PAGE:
Manufacturing plants face a lot of pressure. There’s pressure to maximize output, resources, and safety, all while generating cost-effective end products that benefit the company’s bottom line. Unfortunately, there are lots of small problems that create friction and make it challenging to meet rigid output goals and expectations.
6 Tips for Increasing Productivity and Maximizing Efficiency
Every manufacturing plant faces exclusive restraints and enjoys unique opportunities. The key is to optimize your plant’s efficiency and output by proactively addressing both technology and processes. Here are some suggestions:
1. Pay Attention to the Details
It’s rare that a massive, glaring problem goes undetected for weeks or months at a time. When it comes to maximizing efficiency and productivity, it’s usually the small details that hold plants back.
For example, something like a hydraulic adapter might seem extremely minor, but efficient quick connect processes with multi-coupling plates can improve automation and lead to less machine down time in industrial manufacturing settings.
It’s imperative that you zoom in and study the smallest details of your processes and brainstorm ways tiny tweaks can produce major improvements.
2. Try Value Mapping
Any professional with any experience in manufacturing understand the importance of going lean. The challenge is determining where to implement lean principles. Value-stream maps provide a blueprint for lean transformations.
“Mapping is a critical initial step in lean transformations because it shows you where you could apply lean techniques, such as kaizen events, for maximum effect,” Lean.org notes. “Mapping helps you avoid the common mistake of cherry-picking individual lean techniques, which creates isolated islands of improvement and limited benefits. The mapping cycle of mapping current conditions then quickly drawing and implementing a leaner future state improves the overall flow of value to the customer and delivers the biggest benefits.”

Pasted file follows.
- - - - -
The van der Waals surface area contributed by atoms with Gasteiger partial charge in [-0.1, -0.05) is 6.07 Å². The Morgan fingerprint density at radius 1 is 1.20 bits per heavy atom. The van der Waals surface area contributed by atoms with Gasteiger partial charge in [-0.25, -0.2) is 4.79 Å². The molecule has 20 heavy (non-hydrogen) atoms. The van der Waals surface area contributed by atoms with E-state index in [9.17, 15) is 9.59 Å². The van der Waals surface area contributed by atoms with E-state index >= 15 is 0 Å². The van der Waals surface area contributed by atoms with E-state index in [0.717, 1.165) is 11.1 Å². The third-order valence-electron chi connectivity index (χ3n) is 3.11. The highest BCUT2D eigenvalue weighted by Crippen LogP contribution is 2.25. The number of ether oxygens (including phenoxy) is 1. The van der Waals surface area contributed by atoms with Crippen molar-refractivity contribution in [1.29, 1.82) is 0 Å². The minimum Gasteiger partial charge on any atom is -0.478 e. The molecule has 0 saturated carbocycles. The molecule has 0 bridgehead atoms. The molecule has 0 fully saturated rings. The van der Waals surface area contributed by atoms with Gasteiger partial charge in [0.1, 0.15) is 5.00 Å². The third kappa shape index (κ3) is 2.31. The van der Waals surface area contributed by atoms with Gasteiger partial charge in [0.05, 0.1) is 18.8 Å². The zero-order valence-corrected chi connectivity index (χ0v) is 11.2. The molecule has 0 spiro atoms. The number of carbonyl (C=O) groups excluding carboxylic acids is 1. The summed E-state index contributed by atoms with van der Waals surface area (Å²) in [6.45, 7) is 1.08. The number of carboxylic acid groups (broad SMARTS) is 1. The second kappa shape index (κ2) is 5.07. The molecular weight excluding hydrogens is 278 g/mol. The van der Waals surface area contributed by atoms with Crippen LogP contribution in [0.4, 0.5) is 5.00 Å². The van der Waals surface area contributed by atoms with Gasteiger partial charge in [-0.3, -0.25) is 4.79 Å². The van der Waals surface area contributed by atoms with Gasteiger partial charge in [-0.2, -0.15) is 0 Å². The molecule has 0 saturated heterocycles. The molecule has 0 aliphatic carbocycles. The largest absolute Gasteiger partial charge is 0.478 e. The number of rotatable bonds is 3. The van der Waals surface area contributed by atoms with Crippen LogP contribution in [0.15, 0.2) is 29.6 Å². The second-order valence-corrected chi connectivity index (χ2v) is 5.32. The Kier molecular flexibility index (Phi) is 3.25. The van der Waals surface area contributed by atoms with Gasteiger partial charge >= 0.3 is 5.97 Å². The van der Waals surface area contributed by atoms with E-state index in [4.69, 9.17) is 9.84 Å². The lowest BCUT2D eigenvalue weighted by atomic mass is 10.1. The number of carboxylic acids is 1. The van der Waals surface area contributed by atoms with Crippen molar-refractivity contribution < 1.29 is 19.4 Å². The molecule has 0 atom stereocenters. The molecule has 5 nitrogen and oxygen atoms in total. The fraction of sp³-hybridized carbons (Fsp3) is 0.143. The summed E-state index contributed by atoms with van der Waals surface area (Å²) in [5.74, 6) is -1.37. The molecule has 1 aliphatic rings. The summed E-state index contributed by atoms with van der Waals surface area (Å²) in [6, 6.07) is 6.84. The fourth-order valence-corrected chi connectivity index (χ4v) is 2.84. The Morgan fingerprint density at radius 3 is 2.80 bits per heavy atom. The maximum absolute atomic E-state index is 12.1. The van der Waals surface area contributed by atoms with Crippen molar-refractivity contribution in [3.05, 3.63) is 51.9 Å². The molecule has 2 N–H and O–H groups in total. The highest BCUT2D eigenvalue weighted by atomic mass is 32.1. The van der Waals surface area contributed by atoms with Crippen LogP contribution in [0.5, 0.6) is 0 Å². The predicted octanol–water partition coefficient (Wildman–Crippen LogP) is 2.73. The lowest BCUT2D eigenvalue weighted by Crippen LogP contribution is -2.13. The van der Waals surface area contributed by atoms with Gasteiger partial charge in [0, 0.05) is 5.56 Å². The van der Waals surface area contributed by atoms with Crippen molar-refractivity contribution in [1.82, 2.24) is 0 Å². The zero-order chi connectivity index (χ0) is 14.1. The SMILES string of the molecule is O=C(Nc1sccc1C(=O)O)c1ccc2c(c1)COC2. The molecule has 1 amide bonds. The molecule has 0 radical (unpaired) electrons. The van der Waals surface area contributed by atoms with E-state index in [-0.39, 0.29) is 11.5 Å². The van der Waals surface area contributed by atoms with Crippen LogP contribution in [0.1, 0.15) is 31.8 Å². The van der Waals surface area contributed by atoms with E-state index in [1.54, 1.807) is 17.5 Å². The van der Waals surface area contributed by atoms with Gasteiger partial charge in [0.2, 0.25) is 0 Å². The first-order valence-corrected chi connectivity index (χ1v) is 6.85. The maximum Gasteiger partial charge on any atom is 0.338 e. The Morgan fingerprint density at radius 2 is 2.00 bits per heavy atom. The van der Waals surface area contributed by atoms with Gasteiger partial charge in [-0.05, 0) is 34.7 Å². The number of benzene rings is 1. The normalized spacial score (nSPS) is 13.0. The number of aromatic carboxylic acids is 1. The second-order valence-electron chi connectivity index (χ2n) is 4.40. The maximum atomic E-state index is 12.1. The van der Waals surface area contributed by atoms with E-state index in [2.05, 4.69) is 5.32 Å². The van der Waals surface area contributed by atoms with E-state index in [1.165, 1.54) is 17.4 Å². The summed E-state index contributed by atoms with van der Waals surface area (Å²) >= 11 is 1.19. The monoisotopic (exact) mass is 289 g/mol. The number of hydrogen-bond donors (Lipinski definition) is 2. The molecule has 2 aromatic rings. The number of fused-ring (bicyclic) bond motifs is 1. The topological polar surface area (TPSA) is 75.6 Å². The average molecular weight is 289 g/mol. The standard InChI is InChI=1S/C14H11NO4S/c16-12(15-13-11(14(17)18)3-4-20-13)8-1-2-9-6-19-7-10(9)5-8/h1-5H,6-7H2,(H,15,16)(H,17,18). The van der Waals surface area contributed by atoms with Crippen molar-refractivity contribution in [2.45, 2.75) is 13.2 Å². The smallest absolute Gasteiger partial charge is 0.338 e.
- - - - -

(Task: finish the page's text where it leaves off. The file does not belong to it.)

3. Invest in the Right Employee Education
Technology will only take you so far. You need the right people on your team, too. Furthermore, you have to continually train and educate your employees so they can add value to your manufacturing processes.
One suggestion is to train employees on multiple processes – not just one specialty. This increases the versatility within your plant and allows employees to help one another, step in and provide relief, and/or replace workers when there’s turnover or an extended leave of absence.
4. Quantify Everything
It’s rather obvious that you need to quantify and track big picture processes, but don’t stop with the macro. The micro elements matter just as much.
“Assign a point value, or better yet, a dollar value, to every aspect of your manufacturing process. Material costs are obvious, but take into account man-hours, equipment wear and tear, and planned obsolescence to further quantify production,” lean manufacturing expert Nik Seyferth writes. “By assigning numbers to every aspect of manufacturing, you’ll make it a lot easier to see which areas need immediate attention.”
5. Invest in Preventative Maintenance
It’s impossible to overestimate the importance of preventative maintenance and the time and resources it saves over the long haul. Reserve a portion of your budget to regularly inspecting and replacing parts/components before they fail. It’ll cost you up front, but it’ll save you significantly more over the long haul. Here are some preventative maintenance suggestions you may find helpful.
6. Prioritize Scalability
You never want to get caught in a compromising spot where you (a) can’t meet demand, or (b) have to meet strenuous production levels just to stay in business. That’s why scalability is so important.
When you prioritize scalability in all of your hardware and software applications, you’re able to meet fluctuating demand in any and all situations. This promotes optimal efficiency and reduces wasted resources and spending. Keep this in mind as you design and optimize your manufacturing processes.
What’s Your Plan?
If you’re a plant manager, or owner of a manufacturing business, you can’t afford to rest on your laurels and coast on the status quo. Efficiency and output must always increase, lest you find yourself falling behind the competition. Not every plant will have the same plan, but you do need a plan. Hopefully this article has supplied you with some ideas that will allow you to optimize your processes and shift them into another gear.